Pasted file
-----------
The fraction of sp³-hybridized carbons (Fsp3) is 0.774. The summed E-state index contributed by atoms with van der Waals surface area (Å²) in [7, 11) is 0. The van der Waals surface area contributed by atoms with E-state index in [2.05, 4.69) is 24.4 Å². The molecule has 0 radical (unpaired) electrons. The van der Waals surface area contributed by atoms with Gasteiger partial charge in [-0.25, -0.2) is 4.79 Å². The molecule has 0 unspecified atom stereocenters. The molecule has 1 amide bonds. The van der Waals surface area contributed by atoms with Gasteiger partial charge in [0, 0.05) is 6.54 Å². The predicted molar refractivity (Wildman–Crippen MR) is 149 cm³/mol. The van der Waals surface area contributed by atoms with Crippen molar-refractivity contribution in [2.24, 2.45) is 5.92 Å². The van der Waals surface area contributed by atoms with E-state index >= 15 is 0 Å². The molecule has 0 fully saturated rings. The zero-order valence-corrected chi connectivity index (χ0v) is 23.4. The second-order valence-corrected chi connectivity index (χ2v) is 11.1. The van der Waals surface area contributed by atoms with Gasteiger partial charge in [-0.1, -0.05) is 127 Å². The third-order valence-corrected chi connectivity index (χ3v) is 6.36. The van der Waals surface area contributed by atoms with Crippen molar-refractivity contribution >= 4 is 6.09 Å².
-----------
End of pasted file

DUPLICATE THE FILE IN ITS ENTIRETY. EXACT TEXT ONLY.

The fraction of sp³-hybridized carbons (Fsp3) is 0.774. The summed E-state index contributed by atoms with van der Waals surface area (Å²) in [7, 11) is 0. The van der Waals surface area contributed by atoms with E-state index in [2.05, 4.69) is 24.4 Å². The molecule has 0 radical (unpaired) electrons. The van der Waals surface area contributed by atoms with Gasteiger partial charge in [-0.25, -0.2) is 4.79 Å². The molecule has 0 unspecified atom stereocenters. The molecule has 1 amide bonds. The van der Waals surface area contributed by atoms with Gasteiger partial charge in [0, 0.05) is 6.54 Å². The predicted molar refractivity (Wildman–Crippen MR) is 149 cm³/mol. The van der Waals surface area contributed by atoms with Crippen molar-refractivity contribution in [2.24, 2.45) is 5.92 Å². The van der Waals surface area contributed by atoms with E-state index >= 15 is 0 Å². The molecule has 0 fully saturated rings. The zero-order valence-corrected chi connectivity index (χ0v) is 23.4. The second-order valence-corrected chi connectivity index (χ2v) is 11.1. The van der Waals surface area contributed by atoms with Gasteiger partial charge in [-0.1, -0.05) is 127 Å². The third-order valence-corrected chi connectivity index (χ3v) is 6.36. The van der Waals surface area contributed by atoms with Crippen molar-refractivity contribution >= 4 is 6.09 Å².